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The most up to date collection of scientifically based health facts.
Includes simple to understand definitions and complete references


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A

Adipose Tissue: (also see Body Fat)
Aging
: (see Sugar or Carbohydrates)
Allergies: (also see Enzymes)
Alpha-amylase: (see Enzymes)
Amino Acids: (also see Protein)
Anachidonic Acid: (see Essential Fatty Acids)
Antioxidants
Aspartame: (see Food Additives)


Adipose Tissue:
(also see Body Fat)

Adipose (fat) cells need glucose (sugar) for the synthesis of triglycerols (excess body-fat). Adipose tissue [fat] is stored ONLY when eating carbohydrates. Reference: Basic Medical Biochemistry: A Clinical Approach, pg. 510. Dawn B. Marks, Allan D. Marks, Colleen M. Smith, Lippincott, Williams & Wilkins, August, 1996, ISBN: 068305595X

Aging: (also see Sugar or Carbohydrates)

Low Insulin Not Calorie Restriction Lengthens Your Life (A Study)
A lean body devoid of (excess) fat may be more significant in determining life span than a calorie-restricted diet, according to a new study of genetically altered mice. The mice in the study were able to eat whatever they wanted and still stay slim because their fat tissue had been altered so it could not respond to the hormone insulin. Insulin helps to move sugar from the blood into the body’s cells and also helps fat cells to store fat. Researchers altered the insulin receptor gene in the fat cells of lab mice, and since insulin is needed to help cells store fat the mice had less fat and were protected against obesity. The altered mice ate 55 percent more food per gram of body weight than normal mice, yet had 70 percent less body fat by the time they reached 3 months of age. Moreover, the altered mice lived 18 percent longer than normal mice, and after three years all of the normal mice had died, but one-quarter of the altered mice were still alive. Reference: Science, Bluher M, Kahn BB, Kahn CR., January 24, 2003;299:572-574
 
Allergies:
 
Allergies are the result of a hyper-alert immune system. As babies our immune system is developing. The more we are exposed to during this developmental stage, the more our body learns how to protect us later. If we don’t get exposed to certain allergens, our bodies don’t recognize them later and our immune system reacts incorrectly, which causes an allergic reaction.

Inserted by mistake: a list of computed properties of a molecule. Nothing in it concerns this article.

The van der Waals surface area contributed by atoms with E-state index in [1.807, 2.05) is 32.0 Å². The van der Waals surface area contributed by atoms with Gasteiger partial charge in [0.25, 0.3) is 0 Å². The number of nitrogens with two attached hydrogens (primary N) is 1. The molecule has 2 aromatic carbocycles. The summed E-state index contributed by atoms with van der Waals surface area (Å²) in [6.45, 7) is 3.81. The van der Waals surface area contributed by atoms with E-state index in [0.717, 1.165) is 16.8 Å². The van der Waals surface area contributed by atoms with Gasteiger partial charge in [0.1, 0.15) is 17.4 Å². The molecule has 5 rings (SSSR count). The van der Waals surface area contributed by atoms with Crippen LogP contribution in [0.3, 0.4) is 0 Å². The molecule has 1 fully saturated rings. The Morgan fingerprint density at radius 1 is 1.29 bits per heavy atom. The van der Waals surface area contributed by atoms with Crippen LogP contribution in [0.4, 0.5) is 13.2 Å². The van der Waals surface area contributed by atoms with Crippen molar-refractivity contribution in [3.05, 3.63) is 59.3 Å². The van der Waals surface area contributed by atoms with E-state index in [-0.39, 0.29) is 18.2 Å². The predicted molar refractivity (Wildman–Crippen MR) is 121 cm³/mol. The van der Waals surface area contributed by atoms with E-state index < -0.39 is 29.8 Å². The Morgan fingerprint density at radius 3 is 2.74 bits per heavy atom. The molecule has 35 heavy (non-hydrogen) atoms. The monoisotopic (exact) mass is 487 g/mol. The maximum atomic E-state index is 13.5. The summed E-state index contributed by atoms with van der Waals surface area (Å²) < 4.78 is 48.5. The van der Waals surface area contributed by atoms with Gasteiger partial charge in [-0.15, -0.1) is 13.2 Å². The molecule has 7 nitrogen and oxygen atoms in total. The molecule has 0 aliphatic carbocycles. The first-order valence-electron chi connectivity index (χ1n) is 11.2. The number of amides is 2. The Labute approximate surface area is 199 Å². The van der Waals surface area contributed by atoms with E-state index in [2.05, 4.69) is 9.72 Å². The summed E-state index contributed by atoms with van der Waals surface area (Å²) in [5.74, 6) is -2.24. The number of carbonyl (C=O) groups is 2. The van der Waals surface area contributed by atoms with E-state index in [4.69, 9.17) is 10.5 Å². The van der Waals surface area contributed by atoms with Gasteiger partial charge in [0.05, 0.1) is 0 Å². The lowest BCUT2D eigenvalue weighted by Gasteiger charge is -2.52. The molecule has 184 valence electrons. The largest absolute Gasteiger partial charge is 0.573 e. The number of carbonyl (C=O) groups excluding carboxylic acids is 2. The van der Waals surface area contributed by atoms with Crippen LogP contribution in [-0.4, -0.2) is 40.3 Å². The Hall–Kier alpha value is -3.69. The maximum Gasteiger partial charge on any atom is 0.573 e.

The Allergy Process:
1. The body starts to produce a specific type of antibody called IgE to fight the allergen.
2. The antibodies attach to a form of blood cell called a mast cell. Mast cells are plentiful in the airways, and in the GI tract where allergens tend to enter the body.
3. The mast cells explode releasing a variety of chemicals including histamine, which causes most of the symptoms of an allergy including itchiness or a runny nose.
Reference: Body Story, Allergies, Body Invaders, Discovery Channel. http://health.discovery.com/stories/bodyinvaders/allergies.html

Essential Fatty Acids and the cleansing process of some herbs like Sheep Sorrel, Burdock Root, Slippery Elm Bark, Cat's Claw and Turkish Rhubarb Root  have been known to significantly reduce the symptoms of allergies.

Alpha-amylase: (see Enzymes)

Alpha-amylase initiates starch digestion by breaking down starch (complex carbohydrates) into sugars. This release of sugar alters the taste of food. Reference: Brock, T.D. and Madigan, M.T. (1988) Biology of Microorganisms (Prentice Hall, Englewood Cliffs, New Jersey) pp 383, 396-399.
Reference: Human Physiology: Foundations and Frontiers, Schauf, C., Moffett, D. and Moffett, S., ed. Allen, D., Times Mirror/Mosby College Publishing, St. Louis, 1990, Chapters 21 and 22.

 
Amino Acids:
 
There are 20 amino acids. The human body can produce only 11 of them. Nine are essential, which means we must get them in our food. Amino acids are the building blocks of protein, and along with EFAs, are the basis of life. Amino acids are best obtained from first class Protein:
 
The essential amino acids:
 
Hittidine                      Isoleucine                   Leucine
Lysine                         Methionine                 Phenylalinine
Theronine                   Tryptophan                 Valine
 
Anachidonic Acid: (see Essential Fatty Acids) The third fatty acid once thought to be (but not) essential.
 
Antioxidants:
 
Antioxidants are reputed to reduce the number of free-radicals, but there is little research showing how effectively antioxidant supplements actually work in the body. Many times the intended “solution” creates unexpected problems. We constantly burn fuel in our bodies by oxidation. “All cells regardless of their specified function oxidize fuels.” (Reference: The Essentials of Biochemistry (Essentials), Jay M. Templin, Research & Education Assn, 1998, ISBN: 0878910735) Oxidation produces free-radical by-products these are formed by a completely natural process. Free-radicals are critical to life itself. They are among the most important components in our immune system – they keep us from getting sick. They are also required for important hormone production.
 
Antioxidant supplements are also ineffective because the process of digestion nullifies them before they can get into the cells they are meant to protect. Reference: Ageless Body, Timeless Mind, Deepak Chopra, MD, pg. 122., November, 1993, ISBN: 0712656731
 
Aspartame: (see Food Additives)

Aspartame is essentially Methanol, or wood alcohol, and is very harmful to the body. (See further information under the Sweeteners section.)

 

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